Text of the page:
# Is this the correct way to run an adaptive LASSO?

I have been using the code here to run an adaptive LASSO in R using glmnet. Essentially it first runs ridge regression to get coefficients for each predictor. It then tunes lambda in the second step using penalty factor of: $$\frac{1}{abs({coefficient\ from\ ridge\ regression})}$$.

Yes, but it depends on what you're goal is. It's a little complicated.

Adaptive Lasso was introduced in Zhou (2006). Adaptive Lasso is a modification of Lasso where each coefficient, $$\beta_j$$, is given its own weight, $$w_j$$. The coefficients are estimated by minimizing the objective function,

$$\underset{\beta}{\arg \min }\left\|\mathbf{y}-\sum_{j=1}^{p} \mathbf{x}_{j} \beta_{j}\right\|^{2}+\lambda \sum_{j=1}^{p} w_{j}\left|\beta_{j}\right|.$$

The weights control the rate each coefficient is shrunk towards 0. The general idea is that smaller coefficients should leave the model before larger coefficients.

### How do you choose the weights?

The adaptive Lasso is very general. You can set the weights however you'd like, and you'll get something out. You might want to consider what the "best" set of weights are. Zhou (2006) say that you should choose your weights so the adaptive Lasso estimates have the Oracle Property:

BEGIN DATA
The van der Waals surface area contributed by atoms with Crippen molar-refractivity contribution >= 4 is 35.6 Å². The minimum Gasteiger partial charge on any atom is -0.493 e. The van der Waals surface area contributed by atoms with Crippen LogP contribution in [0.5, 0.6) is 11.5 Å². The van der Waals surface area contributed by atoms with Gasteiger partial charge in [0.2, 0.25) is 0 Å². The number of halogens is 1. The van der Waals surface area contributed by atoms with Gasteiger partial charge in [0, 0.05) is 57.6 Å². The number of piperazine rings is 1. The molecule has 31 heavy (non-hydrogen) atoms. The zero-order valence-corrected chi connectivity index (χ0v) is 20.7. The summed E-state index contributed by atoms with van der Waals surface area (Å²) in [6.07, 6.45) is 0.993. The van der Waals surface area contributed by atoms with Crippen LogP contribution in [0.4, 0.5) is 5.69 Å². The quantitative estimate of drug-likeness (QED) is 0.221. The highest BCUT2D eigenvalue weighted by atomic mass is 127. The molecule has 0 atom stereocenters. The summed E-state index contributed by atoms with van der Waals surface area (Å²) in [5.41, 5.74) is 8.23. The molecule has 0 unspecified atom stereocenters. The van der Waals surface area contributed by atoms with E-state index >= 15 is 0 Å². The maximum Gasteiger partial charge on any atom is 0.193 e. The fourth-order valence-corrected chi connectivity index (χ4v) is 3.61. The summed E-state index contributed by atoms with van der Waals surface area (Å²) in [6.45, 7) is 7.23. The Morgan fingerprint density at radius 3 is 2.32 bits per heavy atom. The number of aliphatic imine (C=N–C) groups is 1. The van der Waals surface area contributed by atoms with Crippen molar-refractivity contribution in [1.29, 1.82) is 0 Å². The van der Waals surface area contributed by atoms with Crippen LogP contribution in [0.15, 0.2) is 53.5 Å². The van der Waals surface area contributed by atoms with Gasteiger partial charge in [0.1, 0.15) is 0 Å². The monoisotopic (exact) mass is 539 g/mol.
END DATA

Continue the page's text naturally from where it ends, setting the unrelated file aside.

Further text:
1. You will always identify the set of nonzero coefficients...when the sample size is infinite
2. The estimates are unbiased, normally distributed, and the correct variance (Zhou (2006) has the technical definition)...when the sample size is infinite.

To ensure the Adaptive Lasso has these properties, you need to choose the weights as $$w_j = 1/|\hat{\beta_j}|^{\gamma}$$, where $$\gamma > 0$$ and $$\hat{\beta_j}$$ is an unbiased estimate of the true parameter, $$\beta$$. Generally, people choose the Ordinary Least Squares (OLS) estimate of $$\beta$$ because it will be unbiased. Ridge regression produces coefficient estimates that are biased, so you cannot guarantee the Oracle Property holds

### What if I use something else for the weights?

What happens if you ignore the requirement of using unbiased estimates for the weights and use Ridge regression? You can't guarantee you'll get the right subset of coefficients and that they'll have the correct distribution. In practice, this probably doesn't matter. The Oracle Property is an asymptotic guarantee (when $$n \to \infty$$), so it doesn't necessary apply to your data with a finite number of observations. There may be scenarios where using Ridge estimates for weights performs really well. Zhou (2006) recommends using Ridge regression over OLS when your variables are highly correlated.

• Thanks very much! I'm including a control variable that is correlated with several of the variables. (I'm including it by setting lambda to 0.) If I use an initial Ridge regression, and then use adaptive lasso, does that get past the problems of LASSO with colinearity? Also, is that a sensible way to include the control? – Dave Sep 17 '20 at 9:30
• I don't think there's a definitive answer to that question — statistics is frustrating in that way. Your approach sounds totally reasonable to me, though. – Eli Sep 17 '20 at 16:51
• I'll take it, thanks! – Dave Sep 18 '20 at 11:06